Getting ready for your child's first loose tooth

By Kate Winn on June 04, 2014

“I have a loose tooth!” These five words herald the start of a meaningful phase for kids. 

My oldest daughter fell down the stairs and knocked out her two front teeth when she was 19 months old, throwing off the order of things. Then when she was five, the first tooth to fall out naturally was swallowed – with a chocolate cupcake – leading to a fair bit of drama.

Dr. Priya Kothari, pediatric dentist at Kidsworld Dentistry in Aurora, Ont., says the chocolate-coated tooth was right on track. “On average, kids start losing teeth between the ages of five and seven, though some are earlier.” Timing actually depends on when your child’s baby teeth arrived, since early or late teethers tend to repeat the pattern when losing those first teeth.

“The way that they grew in is, on average, the same order they will fall out,” says Dr. Kothari. “The pattern is usually the lower front two baby teeth, then upper front, then lower side, upper side. Everything happens in twos, like Noah’s Ark.” The final molars usually fall out around the age of 12.

While some kids may be apprehensive about the first wiggly tooth, others enthusiastically attempt to help it along. Unless X-rays done at an earlier age showed any missing permanent teeth, Dr. Kothari says wiggling isn’t a problem. “I find that the parents are often more squeamish than the kids. I just remind them to wash their hands first!”

It can actually be helpful to encourage a loose tooth out of the way, as the replacement may be following closely behind. Sometimes it takes weeks for the adult tooth to fill the space, but occasionally permanent teeth are already erupting before the baby teeth fall out. Kothari recently saw a seven-year-old whose mother was worried about his double “shark teeth”, but once the dentist removed the stubborn baby ones, the permanent teeth were able to slide right into place.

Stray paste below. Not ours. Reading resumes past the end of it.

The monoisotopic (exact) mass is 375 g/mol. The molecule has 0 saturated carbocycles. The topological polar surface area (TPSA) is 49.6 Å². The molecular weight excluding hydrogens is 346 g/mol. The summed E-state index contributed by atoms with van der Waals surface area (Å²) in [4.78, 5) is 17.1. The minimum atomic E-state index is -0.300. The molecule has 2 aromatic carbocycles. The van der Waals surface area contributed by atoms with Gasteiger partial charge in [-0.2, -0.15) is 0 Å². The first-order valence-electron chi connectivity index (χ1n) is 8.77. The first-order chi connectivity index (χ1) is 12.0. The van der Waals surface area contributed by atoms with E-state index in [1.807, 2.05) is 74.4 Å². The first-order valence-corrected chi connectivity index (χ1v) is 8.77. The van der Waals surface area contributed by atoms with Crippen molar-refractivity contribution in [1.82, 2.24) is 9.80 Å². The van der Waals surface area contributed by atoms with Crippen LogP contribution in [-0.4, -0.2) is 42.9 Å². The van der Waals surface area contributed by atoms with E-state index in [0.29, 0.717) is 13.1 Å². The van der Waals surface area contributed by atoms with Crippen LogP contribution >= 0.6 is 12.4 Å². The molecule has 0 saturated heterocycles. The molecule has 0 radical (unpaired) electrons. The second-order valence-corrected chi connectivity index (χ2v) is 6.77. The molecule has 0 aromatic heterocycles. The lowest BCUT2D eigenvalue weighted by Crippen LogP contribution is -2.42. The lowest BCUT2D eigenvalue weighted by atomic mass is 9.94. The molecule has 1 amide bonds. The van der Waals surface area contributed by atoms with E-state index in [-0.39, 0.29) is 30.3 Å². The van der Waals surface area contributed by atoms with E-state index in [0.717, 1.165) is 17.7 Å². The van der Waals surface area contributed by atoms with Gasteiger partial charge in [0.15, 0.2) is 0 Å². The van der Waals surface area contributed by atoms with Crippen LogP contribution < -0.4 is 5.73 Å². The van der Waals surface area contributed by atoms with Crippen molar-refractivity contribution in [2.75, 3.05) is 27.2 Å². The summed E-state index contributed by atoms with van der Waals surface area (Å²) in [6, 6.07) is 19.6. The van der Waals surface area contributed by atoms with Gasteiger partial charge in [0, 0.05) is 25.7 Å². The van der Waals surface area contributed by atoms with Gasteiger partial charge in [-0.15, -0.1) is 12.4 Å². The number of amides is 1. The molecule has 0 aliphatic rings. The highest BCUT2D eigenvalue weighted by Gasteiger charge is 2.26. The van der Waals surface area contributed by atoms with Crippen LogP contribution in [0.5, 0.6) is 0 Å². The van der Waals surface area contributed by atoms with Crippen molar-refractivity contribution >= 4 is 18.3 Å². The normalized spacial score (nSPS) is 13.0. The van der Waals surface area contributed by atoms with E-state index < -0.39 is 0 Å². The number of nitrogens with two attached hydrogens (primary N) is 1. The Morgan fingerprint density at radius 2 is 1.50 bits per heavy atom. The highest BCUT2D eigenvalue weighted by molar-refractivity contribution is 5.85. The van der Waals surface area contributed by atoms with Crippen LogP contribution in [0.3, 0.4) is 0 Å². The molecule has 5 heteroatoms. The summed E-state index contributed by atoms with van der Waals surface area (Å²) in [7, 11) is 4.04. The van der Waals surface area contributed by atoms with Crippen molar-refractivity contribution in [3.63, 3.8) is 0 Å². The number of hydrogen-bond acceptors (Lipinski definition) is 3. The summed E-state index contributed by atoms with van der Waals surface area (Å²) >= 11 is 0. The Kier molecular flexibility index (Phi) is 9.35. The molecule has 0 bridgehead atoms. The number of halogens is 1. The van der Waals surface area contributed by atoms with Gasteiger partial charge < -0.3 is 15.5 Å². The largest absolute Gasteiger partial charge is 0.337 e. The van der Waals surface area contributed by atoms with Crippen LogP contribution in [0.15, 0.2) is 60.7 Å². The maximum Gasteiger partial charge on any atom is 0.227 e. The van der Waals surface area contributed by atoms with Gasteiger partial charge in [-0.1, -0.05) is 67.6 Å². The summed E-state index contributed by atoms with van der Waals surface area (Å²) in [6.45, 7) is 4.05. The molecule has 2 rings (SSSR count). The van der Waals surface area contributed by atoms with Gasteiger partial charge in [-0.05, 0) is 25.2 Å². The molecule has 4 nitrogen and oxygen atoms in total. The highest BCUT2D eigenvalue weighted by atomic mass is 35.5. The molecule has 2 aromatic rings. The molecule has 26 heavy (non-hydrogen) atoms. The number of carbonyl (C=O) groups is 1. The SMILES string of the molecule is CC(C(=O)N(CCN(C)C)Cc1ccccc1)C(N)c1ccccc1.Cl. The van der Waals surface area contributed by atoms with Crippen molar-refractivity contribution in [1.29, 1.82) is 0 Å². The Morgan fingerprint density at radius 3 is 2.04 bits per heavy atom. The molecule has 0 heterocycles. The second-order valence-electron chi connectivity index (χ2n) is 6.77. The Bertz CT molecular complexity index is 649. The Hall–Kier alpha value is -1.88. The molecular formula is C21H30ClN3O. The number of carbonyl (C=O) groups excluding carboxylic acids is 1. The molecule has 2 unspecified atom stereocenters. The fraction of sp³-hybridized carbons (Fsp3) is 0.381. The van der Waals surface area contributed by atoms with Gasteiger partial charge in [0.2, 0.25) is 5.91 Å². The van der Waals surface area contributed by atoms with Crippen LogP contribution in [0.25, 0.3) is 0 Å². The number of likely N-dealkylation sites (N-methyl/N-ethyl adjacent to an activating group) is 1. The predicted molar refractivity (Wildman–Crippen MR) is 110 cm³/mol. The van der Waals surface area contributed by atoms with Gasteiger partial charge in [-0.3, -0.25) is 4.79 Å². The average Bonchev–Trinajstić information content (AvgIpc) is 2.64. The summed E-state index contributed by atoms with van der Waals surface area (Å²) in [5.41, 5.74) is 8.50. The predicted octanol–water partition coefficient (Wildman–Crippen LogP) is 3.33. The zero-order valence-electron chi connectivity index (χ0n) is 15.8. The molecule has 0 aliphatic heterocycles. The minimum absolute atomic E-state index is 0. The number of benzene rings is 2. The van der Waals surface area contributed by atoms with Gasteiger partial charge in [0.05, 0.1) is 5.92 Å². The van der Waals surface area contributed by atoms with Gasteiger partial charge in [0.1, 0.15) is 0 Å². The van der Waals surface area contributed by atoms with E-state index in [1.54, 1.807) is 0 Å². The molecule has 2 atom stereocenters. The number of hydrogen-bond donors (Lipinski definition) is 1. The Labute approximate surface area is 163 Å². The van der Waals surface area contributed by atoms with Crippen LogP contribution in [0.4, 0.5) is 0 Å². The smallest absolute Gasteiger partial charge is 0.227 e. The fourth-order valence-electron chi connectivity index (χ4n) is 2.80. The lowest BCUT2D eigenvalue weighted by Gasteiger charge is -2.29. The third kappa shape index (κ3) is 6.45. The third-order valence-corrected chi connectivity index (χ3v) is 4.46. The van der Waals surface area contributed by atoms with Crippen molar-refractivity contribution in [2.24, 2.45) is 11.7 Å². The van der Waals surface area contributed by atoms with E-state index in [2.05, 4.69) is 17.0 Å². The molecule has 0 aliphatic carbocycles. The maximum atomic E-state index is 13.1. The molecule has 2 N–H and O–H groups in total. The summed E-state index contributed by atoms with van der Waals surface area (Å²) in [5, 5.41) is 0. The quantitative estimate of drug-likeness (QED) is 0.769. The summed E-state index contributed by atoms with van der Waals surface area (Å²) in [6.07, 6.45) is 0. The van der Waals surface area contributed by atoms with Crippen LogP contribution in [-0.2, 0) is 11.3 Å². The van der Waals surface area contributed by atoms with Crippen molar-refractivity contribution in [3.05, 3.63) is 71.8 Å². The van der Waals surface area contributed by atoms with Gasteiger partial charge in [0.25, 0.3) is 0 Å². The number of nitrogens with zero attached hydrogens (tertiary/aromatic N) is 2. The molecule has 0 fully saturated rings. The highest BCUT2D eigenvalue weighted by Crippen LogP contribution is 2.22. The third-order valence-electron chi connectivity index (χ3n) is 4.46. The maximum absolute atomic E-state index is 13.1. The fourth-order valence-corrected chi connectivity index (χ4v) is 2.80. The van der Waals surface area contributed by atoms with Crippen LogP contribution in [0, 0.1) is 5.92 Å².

Under the Pillow

While the Tooth Fairy visits most Canadian children and swaps money for a tooth left under a pillow, not all parents are enthusiastic about inviting her in. Before her son started losing teeth, Bobcaygeon, Ont., mom Jen Pinarski had reservations. “I’m always afraid kids are going to be sad when they learn the truth, and my son was coming home with stories of classmates getting $10 per tooth!” She says if he hadn’t accidentally knocked out several teeth and really wanted the Tooth Fairy to know, she may never have started the tradition in her home.

A 2013 study by Visa Inc. found that American kids now receive an average of $3.70 per lost tooth – a figure that increases yearly. Niagara Falls, Ont. mom Lisa Neutel leaves $1 for the smaller teeth and $2 for molars. Some homes offer a “first tooth bonus” or a warning that less money is left for teeth that show decay. Surveying other parents at your child’s school will give you a good idea of the “going rate”.

You may want to take note of what you do for your first child to ensure consistency. I never tire of reminding my parents that when I lost teeth and received two quarters, I was required to give one to my younger brother. However, when he started losing teeth...do you see where I’m going with this? It can also be fun to incorporate traditions based on your family’s cultural heritage (see sidebar). Some families introduce a special tooth fairy pillow or box into their tooth loss rituals, which can be either purchased or homemade (see Pinterest for inspiration).

If for some reason the Tooth Fairy does not stop by, be sure to check the calendar: one of my coworkers danced around that dilemma by telling her daughter that the Tooth Fairy only hits North America every other day!

Reading for Wiggly Teeth

Got a case of the wiggles? Read all about it!

Learn about tooth traditions from around the world in Throw Your Tooth on the Roof, by Selby B. Beeler. Children always love this book, which highlights tooth rituals from every continent. Did you know the Tooth Fairy is helped in various countries by a magic mouse or rabbit? Some cultures turn teeth into jewellery or bury them in meaningful locations. In many countries children throw their teeth: on the roof, in a tree, in a chicken coop or at the sun. Rewards can include good luck, money, or...a hen!

 

This Robert Munsch classic tells the story of Andrew’s crazy antics as he tries to get rid of his maddeningly loose tooth. Mom, Dad, the dentist and a biker-inspired Tooth Fairy are all powerless to extract the tooth, until Andrew’s buddy saves the day with the help of a dusting of pepper.


 

Originally published in ParentsCanada magazine, June/July 2014.


By Kate Winn| June 04, 2014

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